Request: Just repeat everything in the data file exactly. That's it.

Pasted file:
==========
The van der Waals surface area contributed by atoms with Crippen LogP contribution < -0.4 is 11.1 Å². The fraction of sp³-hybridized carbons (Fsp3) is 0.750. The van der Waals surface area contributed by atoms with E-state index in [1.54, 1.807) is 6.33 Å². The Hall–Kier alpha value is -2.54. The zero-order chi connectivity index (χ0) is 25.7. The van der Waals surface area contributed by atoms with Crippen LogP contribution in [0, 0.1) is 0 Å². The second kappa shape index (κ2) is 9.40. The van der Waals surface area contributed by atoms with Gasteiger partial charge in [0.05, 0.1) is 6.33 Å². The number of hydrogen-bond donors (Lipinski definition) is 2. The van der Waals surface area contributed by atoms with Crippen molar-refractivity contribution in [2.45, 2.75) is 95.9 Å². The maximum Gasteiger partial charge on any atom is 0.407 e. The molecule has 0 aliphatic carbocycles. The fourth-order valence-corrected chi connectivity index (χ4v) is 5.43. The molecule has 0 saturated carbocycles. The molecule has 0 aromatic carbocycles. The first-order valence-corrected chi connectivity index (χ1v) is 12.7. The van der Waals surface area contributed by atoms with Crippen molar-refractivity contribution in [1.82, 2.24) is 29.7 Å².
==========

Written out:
The van der Waals surface area contributed by atoms with Crippen LogP contribution < -0.4 is 11.1 Å². The fraction of sp³-hybridized carbons (Fsp3) is 0.750. The van der Waals surface area contributed by atoms with E-state index in [1.54, 1.807) is 6.33 Å². The Hall–Kier alpha value is -2.54. The zero-order chi connectivity index (χ0) is 25.7. The van der Waals surface area contributed by atoms with Crippen LogP contribution in [0, 0.1) is 0 Å². The second kappa shape index (κ2) is 9.40. The van der Waals surface area contributed by atoms with Gasteiger partial charge in [0.05, 0.1) is 6.33 Å². The number of hydrogen-bond donors (Lipinski definition) is 2. The van der Waals surface area contributed by atoms with Crippen molar-refractivity contribution in [2.45, 2.75) is 95.9 Å². The maximum Gasteiger partial charge on any atom is 0.407 e. The molecule has 0 aliphatic carbocycles. The fourth-order valence-corrected chi connectivity index (χ4v) is 5.43. The molecule has 0 saturated carbocycles. The molecule has 0 aromatic carbocycles. The first-order valence-corrected chi connectivity index (χ1v) is 12.7. The van der Waals surface area contributed by atoms with Crippen molar-refractivity contribution in [1.82, 2.24) is 29.7 Å².